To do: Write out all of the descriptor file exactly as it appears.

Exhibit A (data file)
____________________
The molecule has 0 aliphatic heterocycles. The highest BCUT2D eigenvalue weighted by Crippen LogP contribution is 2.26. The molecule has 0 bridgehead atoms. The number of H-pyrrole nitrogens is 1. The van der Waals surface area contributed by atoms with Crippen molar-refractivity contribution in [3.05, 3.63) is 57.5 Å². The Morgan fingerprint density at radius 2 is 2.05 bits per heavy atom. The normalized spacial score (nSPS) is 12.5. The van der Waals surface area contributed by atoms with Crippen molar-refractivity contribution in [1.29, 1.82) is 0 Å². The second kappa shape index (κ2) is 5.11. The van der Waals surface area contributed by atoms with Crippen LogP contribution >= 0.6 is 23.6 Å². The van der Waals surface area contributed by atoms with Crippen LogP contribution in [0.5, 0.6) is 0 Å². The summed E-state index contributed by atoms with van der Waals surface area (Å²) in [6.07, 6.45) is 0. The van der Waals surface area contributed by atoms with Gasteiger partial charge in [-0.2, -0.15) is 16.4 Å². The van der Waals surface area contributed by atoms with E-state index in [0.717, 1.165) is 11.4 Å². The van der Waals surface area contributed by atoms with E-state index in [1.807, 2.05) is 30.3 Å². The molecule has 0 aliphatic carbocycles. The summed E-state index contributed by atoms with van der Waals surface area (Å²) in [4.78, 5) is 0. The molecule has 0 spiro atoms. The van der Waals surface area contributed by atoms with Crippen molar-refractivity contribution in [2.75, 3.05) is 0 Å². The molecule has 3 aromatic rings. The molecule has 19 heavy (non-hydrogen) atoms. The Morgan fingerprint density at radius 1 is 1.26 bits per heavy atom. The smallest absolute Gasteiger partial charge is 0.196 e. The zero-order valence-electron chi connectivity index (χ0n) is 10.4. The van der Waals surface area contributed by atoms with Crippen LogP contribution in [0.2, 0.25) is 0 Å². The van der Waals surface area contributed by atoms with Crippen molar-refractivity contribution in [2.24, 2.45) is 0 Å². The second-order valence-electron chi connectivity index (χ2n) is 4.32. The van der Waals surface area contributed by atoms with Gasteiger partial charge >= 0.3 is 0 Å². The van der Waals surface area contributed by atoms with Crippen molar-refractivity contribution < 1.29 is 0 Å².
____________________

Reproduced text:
The molecule has 0 aliphatic heterocycles. The highest BCUT2D eigenvalue weighted by Crippen LogP contribution is 2.26. The molecule has 0 bridgehead atoms. The number of H-pyrrole nitrogens is 1. The van der Waals surface area contributed by atoms with Crippen molar-refractivity contribution in [3.05, 3.63) is 57.5 Å². The Morgan fingerprint density at radius 2 is 2.05 bits per heavy atom. The normalized spacial score (nSPS) is 12.5. The van der Waals surface area contributed by atoms with Crippen molar-refractivity contribution in [1.29, 1.82) is 0 Å². The second kappa shape index (κ2) is 5.11. The van der Waals surface area contributed by atoms with Crippen LogP contribution >= 0.6 is 23.6 Å². The van der Waals surface area contributed by atoms with Crippen LogP contribution in [0.5, 0.6) is 0 Å². The summed E-state index contributed by atoms with van der Waals surface area (Å²) in [6.07, 6.45) is 0. The van der Waals surface area contributed by atoms with Gasteiger partial charge in [-0.2, -0.15) is 16.4 Å². The van der Waals surface area contributed by atoms with E-state index in [0.717, 1.165) is 11.4 Å². The van der Waals surface area contributed by atoms with E-state index in [1.807, 2.05) is 30.3 Å². The molecule has 0 aliphatic carbocycles. The summed E-state index contributed by atoms with van der Waals surface area (Å²) in [4.78, 5) is 0. The molecule has 0 spiro atoms. The van der Waals surface area contributed by atoms with Crippen molar-refractivity contribution in [2.75, 3.05) is 0 Å². The molecule has 3 aromatic rings. The molecule has 19 heavy (non-hydrogen) atoms. The Morgan fingerprint density at radius 1 is 1.26 bits per heavy atom. The smallest absolute Gasteiger partial charge is 0.196 e. The zero-order valence-electron chi connectivity index (χ0n) is 10.4. The van der Waals surface area contributed by atoms with Crippen LogP contribution in [0.2, 0.25) is 0 Å². The van der Waals surface area contributed by atoms with Crippen molar-refractivity contribution in [2.24, 2.45) is 0 Å². The second-order valence-electron chi connectivity index (χ2n) is 4.32. The van der Waals surface area contributed by atoms with Gasteiger partial charge >= 0.3 is 0 Å². The van der Waals surface area contributed by atoms with Crippen molar-refractivity contribution < 1.29 is 0 Å².